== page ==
An example of the use of the principle of majority rule over that of constitutional liberalism is the struggle that took place in the interim of this process between the constituent assembly and the constituted public authorities. As pointed out by Combellas, the constituent assembly decided to occupy the facilities of the Congress and to directly exercise a tutelage role over the constituted parliament through the creation of a legislative commission. In regard to the judiciary, the strategy was to assume a subordinate coexistence with the constituent assembly in the hopes of not being removed, through the creation of an emergency judicial commission. This dynamic divided the Court. While some justices abstained and the chief justice chose to resign, most of the justices opted to open the door to the constituent process and adhere to the principle of the “supra-constitutionality of the ANC [Constituent Assembly].”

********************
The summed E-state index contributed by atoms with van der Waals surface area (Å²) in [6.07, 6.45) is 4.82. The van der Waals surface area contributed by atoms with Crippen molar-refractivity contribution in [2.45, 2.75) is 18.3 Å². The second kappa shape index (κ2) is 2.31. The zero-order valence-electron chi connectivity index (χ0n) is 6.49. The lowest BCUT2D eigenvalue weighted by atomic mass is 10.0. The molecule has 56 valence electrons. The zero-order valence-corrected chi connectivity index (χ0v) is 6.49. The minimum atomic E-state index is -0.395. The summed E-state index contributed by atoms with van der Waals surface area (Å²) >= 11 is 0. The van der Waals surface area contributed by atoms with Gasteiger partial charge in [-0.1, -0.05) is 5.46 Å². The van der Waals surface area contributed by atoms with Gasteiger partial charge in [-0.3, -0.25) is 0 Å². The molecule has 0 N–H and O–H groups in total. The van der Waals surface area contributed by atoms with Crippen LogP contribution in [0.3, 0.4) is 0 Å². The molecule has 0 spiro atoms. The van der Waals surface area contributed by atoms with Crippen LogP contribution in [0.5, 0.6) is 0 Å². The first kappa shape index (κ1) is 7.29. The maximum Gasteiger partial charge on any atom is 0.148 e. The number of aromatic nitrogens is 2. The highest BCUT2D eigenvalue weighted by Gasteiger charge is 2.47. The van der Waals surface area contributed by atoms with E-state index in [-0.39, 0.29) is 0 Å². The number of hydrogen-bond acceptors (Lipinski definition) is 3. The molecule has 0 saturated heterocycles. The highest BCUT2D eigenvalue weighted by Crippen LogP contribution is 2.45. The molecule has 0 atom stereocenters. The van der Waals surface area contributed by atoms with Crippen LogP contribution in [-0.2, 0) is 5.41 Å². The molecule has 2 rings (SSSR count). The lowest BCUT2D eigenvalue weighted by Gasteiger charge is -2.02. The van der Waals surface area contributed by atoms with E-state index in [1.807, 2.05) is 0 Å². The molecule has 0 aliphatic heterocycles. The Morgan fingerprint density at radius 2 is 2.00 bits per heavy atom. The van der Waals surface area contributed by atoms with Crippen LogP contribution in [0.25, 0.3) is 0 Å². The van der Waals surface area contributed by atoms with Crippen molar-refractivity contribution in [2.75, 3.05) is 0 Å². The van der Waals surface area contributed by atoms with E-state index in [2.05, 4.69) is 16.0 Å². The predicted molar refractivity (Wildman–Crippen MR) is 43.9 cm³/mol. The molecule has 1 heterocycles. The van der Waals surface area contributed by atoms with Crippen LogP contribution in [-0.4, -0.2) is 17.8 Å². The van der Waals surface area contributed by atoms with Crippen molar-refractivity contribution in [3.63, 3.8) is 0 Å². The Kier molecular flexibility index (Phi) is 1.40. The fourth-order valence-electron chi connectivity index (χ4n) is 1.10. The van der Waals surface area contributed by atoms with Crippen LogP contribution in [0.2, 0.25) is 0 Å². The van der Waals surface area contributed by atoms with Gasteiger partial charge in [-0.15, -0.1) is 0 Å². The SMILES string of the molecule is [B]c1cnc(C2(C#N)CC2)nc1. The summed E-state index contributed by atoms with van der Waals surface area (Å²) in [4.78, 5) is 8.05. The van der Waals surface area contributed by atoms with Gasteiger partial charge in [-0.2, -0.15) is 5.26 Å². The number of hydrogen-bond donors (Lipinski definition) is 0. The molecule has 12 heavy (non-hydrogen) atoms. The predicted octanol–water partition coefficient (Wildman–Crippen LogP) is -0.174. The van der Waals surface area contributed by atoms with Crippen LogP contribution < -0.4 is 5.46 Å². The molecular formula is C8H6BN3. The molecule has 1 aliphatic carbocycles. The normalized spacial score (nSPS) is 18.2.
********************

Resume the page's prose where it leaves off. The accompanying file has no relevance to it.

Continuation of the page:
Whether it was due to weakness, inability, moral extortion, or the belief that, by relinquishing the Court’s authority, this adversary would cease his unlimited demands at some point, the ongoing appeasement of Chávez that characterized the period between February and December 1999 had been unsuccessful. The duly constituted public institutions had made important concessions (without getting anything comparable in return) to the executive branch through the constituent assembly, being very permissive in the presence of an adversary that was getting stronger and progressively more ambitious. While, on the one hand, the new Constitution of 1999 concentrated many more of the legal powers in the executive, unified the Armed Forces into a single body, permitted immediate consecutive re-election for all democratically-elected offices for a single additional term, and eliminated bicameralism; on the other hand, it did not eliminate the term “representative democracy” and it incorporated the concept of “participatory democracy” (emphasizing the need for open representativeness beyond the structures of parties and interest groups). In addition, it incorporated a full section dedicated to human rights and maintained the fundamental values of the rule of law. However, Chávez soon began to distance himself from the Constitution, moving first towards an illiberal and majoritarian democracy and, years later, towards an authoritarian regime.